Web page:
of growlers, is partnering with the Pack River Store to offer fresh food that can be ordered for pick-up before hitting the slopes, plans to feature lesser-known artists’ work, and will feature a chalkboard wall where people can “draft it forward” — buy someone a drink, write their name on the wall, and through social media SKa’L will notify that person that a free drink is waiting for them. This community-centric feel is something Campbell, who has lived in Sandpoint for just under a year, can’t wait to be a part of. “This offers, for me, an opportunity to belong to a community,” Campbell said, which is something she’s struggled with as an always-travelling flight attendant. “So far, I love the community. Everyone is so friendly and accepting and engaging and happy. I’m excited to offer them something that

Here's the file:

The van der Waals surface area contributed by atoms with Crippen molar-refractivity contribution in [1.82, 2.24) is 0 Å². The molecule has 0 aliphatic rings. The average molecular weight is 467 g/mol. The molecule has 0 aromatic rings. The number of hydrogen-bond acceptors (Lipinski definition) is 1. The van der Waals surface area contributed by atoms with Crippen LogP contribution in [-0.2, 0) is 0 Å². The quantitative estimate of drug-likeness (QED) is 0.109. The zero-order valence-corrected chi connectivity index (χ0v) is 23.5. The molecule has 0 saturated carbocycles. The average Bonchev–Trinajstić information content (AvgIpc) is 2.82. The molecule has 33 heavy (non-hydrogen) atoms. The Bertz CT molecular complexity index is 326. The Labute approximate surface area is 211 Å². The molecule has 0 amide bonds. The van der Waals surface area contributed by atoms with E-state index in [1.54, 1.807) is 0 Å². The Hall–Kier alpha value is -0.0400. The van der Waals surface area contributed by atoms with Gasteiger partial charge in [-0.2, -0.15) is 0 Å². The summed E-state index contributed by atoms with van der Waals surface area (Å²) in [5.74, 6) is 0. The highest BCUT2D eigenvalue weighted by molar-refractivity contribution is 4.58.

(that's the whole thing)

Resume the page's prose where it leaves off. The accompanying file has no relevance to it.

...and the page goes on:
they didn’t previously have.” The business also plans to sell tickets to Brewer’s Dinners, during which a local brewer will have their beer paired with meals and attendees will learn about the flavors over a three- to five-course meal. It will be a sort of educational format, Campbell said. Campbell and Nostdahl agreed that offering a unique gathering place for skiers and bikers on the north end of town was a main draw for starting SKa’L, and they hope it becomes a place where adventures are recounted over food and drink. “My whole life I’ve been a skier and a biker, and it always seemed like those events always ended with a gathering of people and food and beer,” Nostdahl said. “So I think it just kind of fits. We’ll just see how it evolves.” January 5, 2017 /